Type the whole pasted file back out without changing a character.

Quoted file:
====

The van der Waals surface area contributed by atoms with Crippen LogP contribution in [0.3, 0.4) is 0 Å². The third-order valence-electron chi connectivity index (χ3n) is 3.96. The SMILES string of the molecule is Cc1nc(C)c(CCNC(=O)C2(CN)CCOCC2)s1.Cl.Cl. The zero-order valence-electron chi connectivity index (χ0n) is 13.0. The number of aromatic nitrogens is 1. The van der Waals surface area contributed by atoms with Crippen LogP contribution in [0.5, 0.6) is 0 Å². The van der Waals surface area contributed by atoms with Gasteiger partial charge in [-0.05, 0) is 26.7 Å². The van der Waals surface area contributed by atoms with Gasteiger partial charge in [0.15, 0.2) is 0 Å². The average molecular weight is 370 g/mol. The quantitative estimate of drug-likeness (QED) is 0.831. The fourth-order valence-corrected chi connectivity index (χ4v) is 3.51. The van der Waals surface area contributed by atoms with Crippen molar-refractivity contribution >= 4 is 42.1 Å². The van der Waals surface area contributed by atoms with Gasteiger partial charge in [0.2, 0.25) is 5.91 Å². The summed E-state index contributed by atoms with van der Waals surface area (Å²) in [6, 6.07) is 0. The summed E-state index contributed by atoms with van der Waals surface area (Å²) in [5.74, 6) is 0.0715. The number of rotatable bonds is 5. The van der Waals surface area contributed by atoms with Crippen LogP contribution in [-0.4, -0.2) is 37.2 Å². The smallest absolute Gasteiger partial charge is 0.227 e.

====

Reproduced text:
The van der Waals surface area contributed by atoms with Crippen LogP contribution in [0.3, 0.4) is 0 Å². The third-order valence-electron chi connectivity index (χ3n) is 3.96. The SMILES string of the molecule is Cc1nc(C)c(CCNC(=O)C2(CN)CCOCC2)s1.Cl.Cl. The zero-order valence-electron chi connectivity index (χ0n) is 13.0. The number of aromatic nitrogens is 1. The van der Waals surface area contributed by atoms with Crippen LogP contribution in [0.5, 0.6) is 0 Å². The van der Waals surface area contributed by atoms with Gasteiger partial charge in [-0.05, 0) is 26.7 Å². The van der Waals surface area contributed by atoms with Gasteiger partial charge in [0.15, 0.2) is 0 Å². The average molecular weight is 370 g/mol. The quantitative estimate of drug-likeness (QED) is 0.831. The fourth-order valence-corrected chi connectivity index (χ4v) is 3.51. The van der Waals surface area contributed by atoms with Crippen molar-refractivity contribution >= 4 is 42.1 Å². The van der Waals surface area contributed by atoms with Gasteiger partial charge in [0.2, 0.25) is 5.91 Å². The summed E-state index contributed by atoms with van der Waals surface area (Å²) in [6, 6.07) is 0. The summed E-state index contributed by atoms with van der Waals surface area (Å²) in [5.74, 6) is 0.0715. The number of rotatable bonds is 5. The van der Waals surface area contributed by atoms with Crippen LogP contribution in [-0.4, -0.2) is 37.2 Å². The smallest absolute Gasteiger partial charge is 0.227 e.